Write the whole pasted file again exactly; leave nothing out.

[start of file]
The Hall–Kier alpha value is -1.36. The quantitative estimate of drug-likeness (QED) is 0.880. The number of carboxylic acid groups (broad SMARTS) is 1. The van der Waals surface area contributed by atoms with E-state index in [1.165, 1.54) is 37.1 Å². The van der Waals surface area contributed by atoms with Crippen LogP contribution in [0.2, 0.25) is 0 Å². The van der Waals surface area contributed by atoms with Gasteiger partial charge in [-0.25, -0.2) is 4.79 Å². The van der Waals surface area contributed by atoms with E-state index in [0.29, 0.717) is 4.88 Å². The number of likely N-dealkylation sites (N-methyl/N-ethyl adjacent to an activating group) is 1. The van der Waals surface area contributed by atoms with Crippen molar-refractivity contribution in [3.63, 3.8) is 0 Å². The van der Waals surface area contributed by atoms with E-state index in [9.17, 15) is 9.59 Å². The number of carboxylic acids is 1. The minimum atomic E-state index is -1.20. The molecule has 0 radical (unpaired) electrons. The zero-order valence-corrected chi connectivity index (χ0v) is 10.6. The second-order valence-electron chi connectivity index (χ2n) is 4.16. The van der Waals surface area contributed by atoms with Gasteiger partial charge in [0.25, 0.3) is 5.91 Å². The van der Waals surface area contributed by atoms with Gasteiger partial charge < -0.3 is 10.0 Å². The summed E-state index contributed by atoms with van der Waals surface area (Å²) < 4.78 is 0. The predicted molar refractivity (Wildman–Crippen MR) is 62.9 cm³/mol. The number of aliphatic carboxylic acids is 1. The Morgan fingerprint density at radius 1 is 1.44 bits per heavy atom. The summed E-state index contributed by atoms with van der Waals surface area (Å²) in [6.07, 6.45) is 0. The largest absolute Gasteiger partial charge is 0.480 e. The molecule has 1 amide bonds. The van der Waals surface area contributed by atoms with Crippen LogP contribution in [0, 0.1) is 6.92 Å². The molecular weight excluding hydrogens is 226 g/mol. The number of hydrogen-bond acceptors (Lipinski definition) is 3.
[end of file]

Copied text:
The Hall–Kier alpha value is -1.36. The quantitative estimate of drug-likeness (QED) is 0.880. The number of carboxylic acid groups (broad SMARTS) is 1. The van der Waals surface area contributed by atoms with E-state index in [1.165, 1.54) is 37.1 Å². The van der Waals surface area contributed by atoms with Crippen LogP contribution in [0.2, 0.25) is 0 Å². The van der Waals surface area contributed by atoms with Gasteiger partial charge in [-0.25, -0.2) is 4.79 Å². The van der Waals surface area contributed by atoms with E-state index in [0.29, 0.717) is 4.88 Å². The number of likely N-dealkylation sites (N-methyl/N-ethyl adjacent to an activating group) is 1. The van der Waals surface area contributed by atoms with Crippen molar-refractivity contribution in [3.63, 3.8) is 0 Å². The van der Waals surface area contributed by atoms with E-state index in [9.17, 15) is 9.59 Å². The number of carboxylic acids is 1. The minimum atomic E-state index is -1.20. The molecule has 0 radical (unpaired) electrons. The zero-order valence-corrected chi connectivity index (χ0v) is 10.6. The second-order valence-electron chi connectivity index (χ2n) is 4.16. The van der Waals surface area contributed by atoms with Gasteiger partial charge in [0.25, 0.3) is 5.91 Å². The van der Waals surface area contributed by atoms with Gasteiger partial charge < -0.3 is 10.0 Å². The summed E-state index contributed by atoms with van der Waals surface area (Å²) < 4.78 is 0. The predicted molar refractivity (Wildman–Crippen MR) is 62.9 cm³/mol. The number of aliphatic carboxylic acids is 1. The Morgan fingerprint density at radius 1 is 1.44 bits per heavy atom. The summed E-state index contributed by atoms with van der Waals surface area (Å²) in [6.07, 6.45) is 0. The largest absolute Gasteiger partial charge is 0.480 e. The molecule has 1 amide bonds. The van der Waals surface area contributed by atoms with Crippen LogP contribution in [0, 0.1) is 6.92 Å². The molecular weight excluding hydrogens is 226 g/mol. The number of hydrogen-bond acceptors (Lipinski definition) is 3.